Momentum has slowed on Wall Street after the surge at the end of last year, but the stock market’s tally at week’s end was still respectable, even if not outstanding.
While the market spent much of the week in the red, two of the three indices still finished the year’s first full week of trade in positive territory.
The Dow Jones Industrial Average dipped 32.94 (0.20 percent) to end at 16,437.05, while the broad-based S&P 500 rose 11.00 (0.60 percent) to 1,842.37 and the tech-rich NASDAQ Composite Index added 42.75 (1.03 percent) to close at 4,174.66.
“We’ve had a soggy start to the year, but we haven’t had a bearish start,” Marblehead Asset Management director Mace Blicksilver said. “The market is still kind of digesting last year’s gains, which were two year’s worth of gains.”
Analysts described a bit of a hangover-type atmosphere to the beginning of trade this month, after the market repeatedly rocketed to new records in the last weeks of last year, when the S&P 500 gained nearly 30 percent.
Investors received a shock on Friday when the US Department of Labor’s monthly employment report said that the US added just 74,000 jobs last month, well below the 197,000 expected by analysts.
The result followed several solid data releases in recent weeks, including a strong employment report two days ago from payrolls firm ADP.
Stocks plunged into negative territory for much of the day on Friday, before rallying on sentiment that that US Federal Reserve was now less likely to aggressively scale back stimulus. Analysts also said last month’s jobs report could be revised in subsequent months.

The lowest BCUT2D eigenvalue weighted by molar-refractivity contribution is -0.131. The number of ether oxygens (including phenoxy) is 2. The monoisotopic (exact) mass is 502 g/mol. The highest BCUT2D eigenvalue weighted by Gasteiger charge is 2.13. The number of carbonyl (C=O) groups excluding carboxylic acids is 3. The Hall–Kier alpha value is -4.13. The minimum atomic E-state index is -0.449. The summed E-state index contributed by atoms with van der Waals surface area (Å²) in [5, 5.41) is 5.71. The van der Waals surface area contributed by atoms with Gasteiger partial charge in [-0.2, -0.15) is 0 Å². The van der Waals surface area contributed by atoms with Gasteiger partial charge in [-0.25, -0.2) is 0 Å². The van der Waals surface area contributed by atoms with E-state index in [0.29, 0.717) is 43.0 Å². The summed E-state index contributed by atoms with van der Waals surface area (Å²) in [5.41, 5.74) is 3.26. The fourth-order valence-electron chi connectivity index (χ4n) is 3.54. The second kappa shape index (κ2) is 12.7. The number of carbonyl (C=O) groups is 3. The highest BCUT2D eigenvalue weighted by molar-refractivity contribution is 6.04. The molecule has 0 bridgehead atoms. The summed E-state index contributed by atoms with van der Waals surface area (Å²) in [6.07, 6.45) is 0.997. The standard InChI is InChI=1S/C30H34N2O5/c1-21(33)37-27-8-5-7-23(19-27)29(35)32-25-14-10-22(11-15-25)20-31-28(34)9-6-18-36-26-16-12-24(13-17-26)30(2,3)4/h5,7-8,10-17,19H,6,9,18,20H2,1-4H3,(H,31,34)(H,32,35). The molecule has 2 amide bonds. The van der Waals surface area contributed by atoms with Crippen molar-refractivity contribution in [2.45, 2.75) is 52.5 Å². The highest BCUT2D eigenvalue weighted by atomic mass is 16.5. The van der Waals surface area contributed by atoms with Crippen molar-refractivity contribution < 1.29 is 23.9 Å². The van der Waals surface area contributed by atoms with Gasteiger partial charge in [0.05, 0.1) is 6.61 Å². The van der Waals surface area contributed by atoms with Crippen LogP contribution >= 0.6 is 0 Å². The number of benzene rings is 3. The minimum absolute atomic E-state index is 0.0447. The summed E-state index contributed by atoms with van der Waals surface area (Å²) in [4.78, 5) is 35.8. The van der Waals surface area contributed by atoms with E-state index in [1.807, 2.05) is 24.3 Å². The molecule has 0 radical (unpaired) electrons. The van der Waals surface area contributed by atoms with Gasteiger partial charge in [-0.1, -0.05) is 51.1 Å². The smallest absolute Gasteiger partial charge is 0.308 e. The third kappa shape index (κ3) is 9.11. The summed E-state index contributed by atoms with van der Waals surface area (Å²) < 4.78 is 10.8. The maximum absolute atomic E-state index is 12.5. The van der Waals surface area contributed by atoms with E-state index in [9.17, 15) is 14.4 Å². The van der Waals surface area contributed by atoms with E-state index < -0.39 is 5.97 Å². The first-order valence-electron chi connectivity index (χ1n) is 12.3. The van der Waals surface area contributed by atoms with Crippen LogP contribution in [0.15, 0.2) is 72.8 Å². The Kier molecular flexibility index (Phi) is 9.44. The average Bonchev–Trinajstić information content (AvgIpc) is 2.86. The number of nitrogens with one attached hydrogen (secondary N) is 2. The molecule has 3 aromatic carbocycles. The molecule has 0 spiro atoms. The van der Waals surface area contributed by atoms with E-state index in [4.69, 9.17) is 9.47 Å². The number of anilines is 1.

Some analysts also fretted over a dreary kickoff to corporate earnings season. Aluminum producer Alcoa Inc reported a US$2.3 billion loss following a US$1.7 billion write-down and operating results that missed expectations.
A spate of retailers gave mostly downcast assessments of the holiday shopping season, which typically accounts for between 20 and 40 percent of a retailer’s sales.
Victoria’s Secret parent comapny L Brands Inc and home decor chain Pier 1 Imports Inc slashed their earnings forecasts due to weak sales, while Bed, Bath & Beyond Inc and Family Dollar Stores Inc also underperformed.
At the week’s end, Target Corp said that it too was trimming its fourth-quarter earnings forecast after a giant hacking theft of customer financial data depressed store traffic during the holidays.
“We were cautious heading into the holiday season,” Morningstar senior retail analyst R.J. Hottovy said.
Yet the surprisingly bad results from Bed, Bath & Beyond and others suggests “the pressures were a lot more widespread than we initially thought,” Hottovy added.
An unusually high proportion of companies have warned of disappointing earnings ahead of the coming quarter, S&P Capital IQ’s Sam Stovall said.
About eight companies project earnings disappointments for every one that forecasts a positive surprise, Stovall added. Usually, this ratio is much more even.
The corporate calendar next week includes earnings releases from major banks, such as JPMorgan Chase Co and Citigroup Inc, as well as Intel Corp and General Electric Co.
Investors will also keep an eye on major economic releases, including last month’s retail sales report, as well as the consumer and producer price indices.